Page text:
Interim prime minister and chairman of the Justice and Development Party (AK Party), Ahmet Davutoğlu, said that he had done everything possible to form a coalition government and has a clear conscience. Speaking to Ankara representatives of major news outlets on Wednesday after he returned the mandate to form a government to President Recep Tayyip Erdoğan, Davutoğlu said that constant discussions about the president is exhausting the public and added that it is not right to continuously discuss the post of the presidency.
Davutoğlu, who will most likely be appointed as the interim prime minister for the caretaker government by Erdoğan, said that expertise, merit and harmony will be emphasized as the three main principles when he selects members of the caretaker government. Beginning his speech citing Winston Churchill's saying, "This is not the end. It is not even the beginning of the end. But it is, perhaps, the end of the beginning," Davutoğlu, said that these words described the current situation well. He said that other parties should not start polemics over the participation of Peoples' Democratic Party (HDP) deputies in the caretaker government, as it is in accordance with the Constitution. He said: "I am against the HDP's policies, as they use a destructive discourse. We did not get the HDP into Parliament and we are not responsible for the failure of coalition talks." Davutoğlu also said that he will emphasize expertise, merit and harmony in the caretaker government.
Claiming that the constant discussions about the president are exhausting the public, he added: "It is not right to continuously discuss the post of presidency. Our president was elected with 52 percent of the popular vote and he is carrying out the task that was endowed by the people." Responding to questions about Erdoğan's recent statement in which he said that a "de facto change" in Turkey's political system has occurred, Davutoğlu claimed that the current system could not be defined as parliamentary. He signified that the current parliamentary system is nonfunctional and creates crises. Pointing to the interferences of the Chief Public Prosecutor and the military during the 2007 presidential election, Davutoğlu said: "This dark past cannot be forgotten." In addition, explaining that the presidential system was in the AK Party's election manifesto, he said: "I have discussed and will continue to discuss this issue until the system is remedied. However, considering the current process, it is not the priority right now."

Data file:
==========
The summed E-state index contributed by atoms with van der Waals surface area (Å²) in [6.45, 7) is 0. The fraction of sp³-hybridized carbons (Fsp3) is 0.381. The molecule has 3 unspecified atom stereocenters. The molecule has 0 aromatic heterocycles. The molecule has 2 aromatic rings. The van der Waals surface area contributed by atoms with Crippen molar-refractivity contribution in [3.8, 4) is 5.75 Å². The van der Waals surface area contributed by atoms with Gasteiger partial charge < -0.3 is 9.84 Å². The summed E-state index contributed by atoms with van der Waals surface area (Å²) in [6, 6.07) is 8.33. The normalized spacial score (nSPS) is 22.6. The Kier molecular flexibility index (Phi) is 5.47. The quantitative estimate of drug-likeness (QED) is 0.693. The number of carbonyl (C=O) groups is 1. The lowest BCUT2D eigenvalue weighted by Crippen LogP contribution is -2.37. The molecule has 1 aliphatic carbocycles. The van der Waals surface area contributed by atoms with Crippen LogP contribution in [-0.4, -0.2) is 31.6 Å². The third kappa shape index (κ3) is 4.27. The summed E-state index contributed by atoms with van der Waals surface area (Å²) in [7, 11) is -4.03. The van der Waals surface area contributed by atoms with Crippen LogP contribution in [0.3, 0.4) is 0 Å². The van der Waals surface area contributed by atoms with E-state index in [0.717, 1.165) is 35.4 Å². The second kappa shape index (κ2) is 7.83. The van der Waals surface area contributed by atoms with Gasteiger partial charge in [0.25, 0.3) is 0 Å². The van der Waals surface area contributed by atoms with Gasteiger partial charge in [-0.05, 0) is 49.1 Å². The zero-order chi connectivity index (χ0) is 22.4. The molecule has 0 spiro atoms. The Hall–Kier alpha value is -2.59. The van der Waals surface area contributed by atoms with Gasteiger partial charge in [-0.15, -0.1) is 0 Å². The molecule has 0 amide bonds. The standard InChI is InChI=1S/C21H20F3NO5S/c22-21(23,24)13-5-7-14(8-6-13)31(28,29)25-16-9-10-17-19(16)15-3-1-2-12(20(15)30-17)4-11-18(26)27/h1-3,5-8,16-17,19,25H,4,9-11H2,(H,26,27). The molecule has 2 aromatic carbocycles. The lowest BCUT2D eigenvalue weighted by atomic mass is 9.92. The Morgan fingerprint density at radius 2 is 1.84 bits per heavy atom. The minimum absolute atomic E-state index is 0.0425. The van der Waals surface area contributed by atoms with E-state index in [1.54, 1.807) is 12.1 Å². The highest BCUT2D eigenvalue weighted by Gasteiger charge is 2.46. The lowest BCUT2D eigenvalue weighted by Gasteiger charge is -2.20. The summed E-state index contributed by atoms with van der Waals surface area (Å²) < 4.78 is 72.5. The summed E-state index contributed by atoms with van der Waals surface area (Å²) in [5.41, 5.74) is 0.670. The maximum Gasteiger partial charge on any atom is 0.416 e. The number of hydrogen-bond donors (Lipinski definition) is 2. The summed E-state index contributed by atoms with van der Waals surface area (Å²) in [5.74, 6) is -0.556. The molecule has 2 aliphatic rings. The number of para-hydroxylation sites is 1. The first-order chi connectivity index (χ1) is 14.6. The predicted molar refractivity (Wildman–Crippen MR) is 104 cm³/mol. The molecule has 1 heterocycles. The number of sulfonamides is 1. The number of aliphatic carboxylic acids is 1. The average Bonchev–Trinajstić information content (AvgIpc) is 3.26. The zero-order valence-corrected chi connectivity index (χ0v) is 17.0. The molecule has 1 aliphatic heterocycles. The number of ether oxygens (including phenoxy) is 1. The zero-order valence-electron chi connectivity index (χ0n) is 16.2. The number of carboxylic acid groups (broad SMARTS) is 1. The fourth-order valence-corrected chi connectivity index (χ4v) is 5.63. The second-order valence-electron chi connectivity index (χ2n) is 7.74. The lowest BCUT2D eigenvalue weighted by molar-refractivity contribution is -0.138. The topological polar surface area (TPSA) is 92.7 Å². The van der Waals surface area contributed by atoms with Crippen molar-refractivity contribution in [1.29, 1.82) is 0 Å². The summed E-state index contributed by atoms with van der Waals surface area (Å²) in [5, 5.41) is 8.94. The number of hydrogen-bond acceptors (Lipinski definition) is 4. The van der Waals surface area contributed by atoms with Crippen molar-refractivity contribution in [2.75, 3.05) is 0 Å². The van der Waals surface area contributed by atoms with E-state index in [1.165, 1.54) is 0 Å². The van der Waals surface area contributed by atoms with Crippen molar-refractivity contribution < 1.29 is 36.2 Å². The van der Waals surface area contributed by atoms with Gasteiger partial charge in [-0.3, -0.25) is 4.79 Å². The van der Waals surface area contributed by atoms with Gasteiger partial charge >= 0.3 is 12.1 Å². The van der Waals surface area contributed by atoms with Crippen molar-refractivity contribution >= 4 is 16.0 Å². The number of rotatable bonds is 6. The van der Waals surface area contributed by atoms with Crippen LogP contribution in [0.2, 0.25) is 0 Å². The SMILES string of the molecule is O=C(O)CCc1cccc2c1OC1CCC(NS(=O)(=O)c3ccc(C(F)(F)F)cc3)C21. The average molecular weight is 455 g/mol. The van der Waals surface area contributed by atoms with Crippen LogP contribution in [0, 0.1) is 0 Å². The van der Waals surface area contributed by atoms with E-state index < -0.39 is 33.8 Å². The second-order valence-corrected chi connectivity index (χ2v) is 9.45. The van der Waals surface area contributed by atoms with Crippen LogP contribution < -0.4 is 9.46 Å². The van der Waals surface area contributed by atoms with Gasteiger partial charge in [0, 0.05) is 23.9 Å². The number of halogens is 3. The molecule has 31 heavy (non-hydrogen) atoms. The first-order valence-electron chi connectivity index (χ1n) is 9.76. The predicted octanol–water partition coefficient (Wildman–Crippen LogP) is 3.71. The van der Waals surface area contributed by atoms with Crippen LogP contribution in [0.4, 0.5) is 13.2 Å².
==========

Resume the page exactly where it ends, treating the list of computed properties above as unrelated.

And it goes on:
Stressing that the operations against terrorist organizations, specifically the Islamic State of Iraq and al-Sham (ISIS) and the PKK, will continue with determination, Davutoğlu said that the operations will not stop even if the PKK calls for a tactical cease-fire. He said that there is no alternative to public order and said: "No one should ever fantasize about subjecting public order to a negotiation; we will not tolerate it."
Regarding security policies, Davutoğlu said: "We are not pursuing a securitarian policy, as securitarian policies tend to limit people's freedom. We are protecting our people's security without renouncing any democratic rights." He added that the argument of Turkey's return to the 1990s securitarian policies is, therefore, irrelevant.
Evaluating the AK Party's fifth ordinary congress, which will be held on Sept. 12, Davutoğlu said that he did not feel anxious regarding the party leader election. "I am not anxious about the congress. If one of my colleagues wants to be a candidate, it is their right to do so. I think it is more appropriate to go to parliamentary elections after receiving the mandate from the congress," he said.
Asserting that the three-term rule in the AK Party bylaws is a prominent principle and would be maintained, Davutoğlu said that an amendment could be passed in the congress for approximately 20 deputies who are currently in their third term that would enable them to be re-elected.
Davutoğlu said that they will employ a positive discourse in the upcoming elections and said: "We will correct our mistakes in accordance with public feedback. If we have to discuss new issues, we will."
Responding to a question about the economy, Davutoğlu said that current exchange rates had increased due to speculation, not structural issues. He added that Turkey's economy was performing well, considering the condition of the global economy.